The US Senate on Thursday passed the National Defense Authorization Act for Fiscal Year 2023, which would not only provide military aid to Taiwan, but implement the Taiwan Fellowship Act to send US federal employees to Taiwan to learn Mandarin and work in government agencies. If US President Joe Biden signs it into law, it would be a milestone regarding the two countries’ partnership as China ramps up its threats against Taiwan and the region.
The act requires the US government to establish a two-year fellowship program to assign primary or mid-level federal employees from executive, legislative or judicial branches, to live in Taiwan, learning Mandarin intensively for one year and working for another year in a Taiwanese administrative department, parliamentary office or approved organization related to the fellow’s expertise. The fellows would be required to continue serving in the US government for at least four years after completing the program, to enhance understanding of Taiwan’s politics, history, culture and related regional issues.
To replace China’s Confucius Institutes in the US, Taipei and Washington in 2020 signed the US-Taiwan Education Initiative to expand scholarships for academics and students, and promote language and culture education. To assist with Taiwan’s self-defense capabilities, US arm sales to Taiwan have increased over the years, while about 3,000 US military officers and 1,500 Taiwanese officers take part in an annual training exchange program.
The Taiwan Fellowship Program is offered to US government employees for a longer period, enabling them to develop a more in-depth understanding of Taiwan’s government and its policymaking process, and to establish relationships with their Taiwanese counterparts. Those fellows could become a vital force in supporting improved Taiwan-US relations. US Senator Ed Markey, a cosponsor of the Taiwan Fellowship Act, said in a statement that the bill would contribute to “creating a stronger, more resilient US-Taiwan partnership.”
The US-Japan Mansfield Fellowship Program, which was launched in 1994 and became the model for the Taiwan Fellowship Program, has produced hundreds of US government employees who have a better understanding of the political, economic and strategic dimensions of the two countries’ relations, facilitating their agencies’ work on Japan-related programs and policies.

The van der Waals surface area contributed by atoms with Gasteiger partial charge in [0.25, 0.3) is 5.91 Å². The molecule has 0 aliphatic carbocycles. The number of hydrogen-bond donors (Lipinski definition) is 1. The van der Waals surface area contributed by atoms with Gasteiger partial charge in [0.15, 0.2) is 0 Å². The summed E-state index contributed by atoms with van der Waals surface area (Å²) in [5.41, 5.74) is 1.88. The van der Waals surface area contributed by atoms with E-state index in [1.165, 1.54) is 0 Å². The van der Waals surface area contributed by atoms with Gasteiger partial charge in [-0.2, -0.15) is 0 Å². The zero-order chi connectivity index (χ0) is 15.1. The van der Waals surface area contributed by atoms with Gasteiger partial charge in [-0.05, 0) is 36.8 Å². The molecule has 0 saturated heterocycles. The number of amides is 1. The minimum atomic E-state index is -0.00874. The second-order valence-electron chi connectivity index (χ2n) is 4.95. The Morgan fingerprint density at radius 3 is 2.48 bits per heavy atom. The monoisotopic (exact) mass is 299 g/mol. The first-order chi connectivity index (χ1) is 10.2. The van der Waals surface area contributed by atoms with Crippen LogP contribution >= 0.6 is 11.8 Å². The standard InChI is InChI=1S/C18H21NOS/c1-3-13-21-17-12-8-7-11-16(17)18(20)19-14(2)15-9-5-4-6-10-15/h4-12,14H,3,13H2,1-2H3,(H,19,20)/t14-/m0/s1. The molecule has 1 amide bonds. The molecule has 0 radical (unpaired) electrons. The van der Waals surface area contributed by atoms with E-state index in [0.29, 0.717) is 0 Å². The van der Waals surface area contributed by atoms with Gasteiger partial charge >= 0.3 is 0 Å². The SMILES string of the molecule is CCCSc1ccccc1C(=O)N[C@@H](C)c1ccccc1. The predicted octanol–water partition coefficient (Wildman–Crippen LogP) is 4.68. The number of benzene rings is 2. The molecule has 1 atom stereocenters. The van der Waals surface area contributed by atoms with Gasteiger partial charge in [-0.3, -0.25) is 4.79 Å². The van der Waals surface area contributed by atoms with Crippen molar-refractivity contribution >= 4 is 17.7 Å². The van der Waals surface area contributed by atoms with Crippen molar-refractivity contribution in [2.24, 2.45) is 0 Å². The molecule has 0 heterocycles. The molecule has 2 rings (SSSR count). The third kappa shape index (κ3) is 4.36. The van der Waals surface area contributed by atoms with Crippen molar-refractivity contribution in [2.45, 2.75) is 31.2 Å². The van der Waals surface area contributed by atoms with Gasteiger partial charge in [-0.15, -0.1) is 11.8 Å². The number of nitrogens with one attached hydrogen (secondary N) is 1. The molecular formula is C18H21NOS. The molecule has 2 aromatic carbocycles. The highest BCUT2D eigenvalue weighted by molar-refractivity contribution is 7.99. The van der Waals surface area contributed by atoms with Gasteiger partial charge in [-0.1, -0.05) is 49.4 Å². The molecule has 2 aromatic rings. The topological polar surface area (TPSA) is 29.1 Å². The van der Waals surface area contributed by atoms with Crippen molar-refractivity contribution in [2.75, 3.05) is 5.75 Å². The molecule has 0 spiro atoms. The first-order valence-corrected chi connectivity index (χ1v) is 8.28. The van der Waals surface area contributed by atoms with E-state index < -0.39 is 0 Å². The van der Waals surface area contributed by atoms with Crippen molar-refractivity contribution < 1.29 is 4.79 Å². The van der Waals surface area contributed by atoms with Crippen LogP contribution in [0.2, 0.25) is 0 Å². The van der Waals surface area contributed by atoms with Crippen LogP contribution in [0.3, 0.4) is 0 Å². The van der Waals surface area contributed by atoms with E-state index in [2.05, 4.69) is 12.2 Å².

One such example is US Deputy Assistant Secretary of Defense for Space and Missile Defense John D. Hill, who is a Mansfield program alumnus and was formerly US director for Northeast Asia and senior country director for Japan. He led the US Department of Defense’s management of alliance relationships with Japan and South Korea, and oversaw security policies for the Korean Peninsula.
However, many foreign dignitaries, not just from the US, have studied or worked in Taiwan. They include former Japanese prime minister Ryutaro Hashimoto and former Australian prime minister Kevin Rudd, as well as Prague Mayor Zdenek Hrib, who has been extremely supportive of Taiwan, to the point that he has faced pressure from China.
On the other hand, allowing US or any foreign federal employees to work in government agencies might raise concerns about national security. The government must assign dedicated officials to negotiate and arrange the US fellows’ internships for security reasons, while maximizing potential advances in Taiwan-US relations.
Due to China’s increasing threat to the international community, Taiwan has become a crucial element in maintaining stability and prosperity in the Asia-Pacific region and globally. Taipei should consider establishing more fellowship exchange programs with like-minded countries to deepen cultural, political and economic ties.
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